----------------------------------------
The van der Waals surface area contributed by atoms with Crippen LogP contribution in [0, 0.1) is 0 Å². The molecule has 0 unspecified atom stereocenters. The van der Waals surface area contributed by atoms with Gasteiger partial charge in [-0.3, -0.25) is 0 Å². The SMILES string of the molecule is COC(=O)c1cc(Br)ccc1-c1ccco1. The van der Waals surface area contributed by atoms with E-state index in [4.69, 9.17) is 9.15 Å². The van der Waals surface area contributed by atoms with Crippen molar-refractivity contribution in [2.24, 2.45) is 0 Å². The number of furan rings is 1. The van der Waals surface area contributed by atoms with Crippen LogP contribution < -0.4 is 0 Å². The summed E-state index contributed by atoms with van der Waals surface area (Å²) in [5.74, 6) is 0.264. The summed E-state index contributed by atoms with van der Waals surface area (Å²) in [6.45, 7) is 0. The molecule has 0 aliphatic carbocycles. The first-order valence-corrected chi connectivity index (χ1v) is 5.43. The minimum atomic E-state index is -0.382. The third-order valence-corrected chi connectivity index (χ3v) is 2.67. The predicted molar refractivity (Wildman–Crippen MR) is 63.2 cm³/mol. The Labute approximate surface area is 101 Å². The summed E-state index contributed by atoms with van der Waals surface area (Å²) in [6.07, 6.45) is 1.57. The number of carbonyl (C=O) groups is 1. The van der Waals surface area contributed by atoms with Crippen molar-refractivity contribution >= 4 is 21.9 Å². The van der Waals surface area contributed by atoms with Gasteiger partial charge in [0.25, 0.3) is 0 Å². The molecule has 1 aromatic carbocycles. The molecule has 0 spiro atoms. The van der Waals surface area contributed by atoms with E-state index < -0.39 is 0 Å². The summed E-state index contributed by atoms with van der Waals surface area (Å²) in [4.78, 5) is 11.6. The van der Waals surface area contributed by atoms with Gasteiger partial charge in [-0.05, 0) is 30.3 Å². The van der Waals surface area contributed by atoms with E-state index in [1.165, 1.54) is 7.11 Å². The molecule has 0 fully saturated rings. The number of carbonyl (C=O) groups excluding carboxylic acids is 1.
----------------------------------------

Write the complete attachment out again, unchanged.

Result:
The van der Waals surface area contributed by atoms with Crippen LogP contribution in [0, 0.1) is 0 Å². The molecule has 0 unspecified atom stereocenters. The van der Waals surface area contributed by atoms with Gasteiger partial charge in [-0.3, -0.25) is 0 Å². The SMILES string of the molecule is COC(=O)c1cc(Br)ccc1-c1ccco1. The van der Waals surface area contributed by atoms with E-state index in [4.69, 9.17) is 9.15 Å². The van der Waals surface area contributed by atoms with Crippen molar-refractivity contribution in [2.24, 2.45) is 0 Å². The number of furan rings is 1. The van der Waals surface area contributed by atoms with Crippen LogP contribution < -0.4 is 0 Å². The summed E-state index contributed by atoms with van der Waals surface area (Å²) in [5.74, 6) is 0.264. The summed E-state index contributed by atoms with van der Waals surface area (Å²) in [6.45, 7) is 0. The molecule has 0 aliphatic carbocycles. The first-order valence-corrected chi connectivity index (χ1v) is 5.43. The minimum atomic E-state index is -0.382. The third-order valence-corrected chi connectivity index (χ3v) is 2.67. The predicted molar refractivity (Wildman–Crippen MR) is 63.2 cm³/mol. The Labute approximate surface area is 101 Å². The summed E-state index contributed by atoms with van der Waals surface area (Å²) in [6.07, 6.45) is 1.57. The number of carbonyl (C=O) groups is 1. The van der Waals surface area contributed by atoms with Crippen molar-refractivity contribution >= 4 is 21.9 Å². The van der Waals surface area contributed by atoms with Gasteiger partial charge in [0.25, 0.3) is 0 Å². The molecule has 1 aromatic carbocycles. The molecule has 0 spiro atoms. The van der Waals surface area contributed by atoms with E-state index < -0.39 is 0 Å². The summed E-state index contributed by atoms with van der Waals surface area (Å²) in [4.78, 5) is 11.6. The van der Waals surface area contributed by atoms with Gasteiger partial charge in [-0.05, 0) is 30.3 Å². The van der Waals surface area contributed by atoms with E-state index in [1.165, 1.54) is 7.11 Å². The molecule has 0 fully saturated rings. The number of carbonyl (C=O) groups excluding carboxylic acids is 1.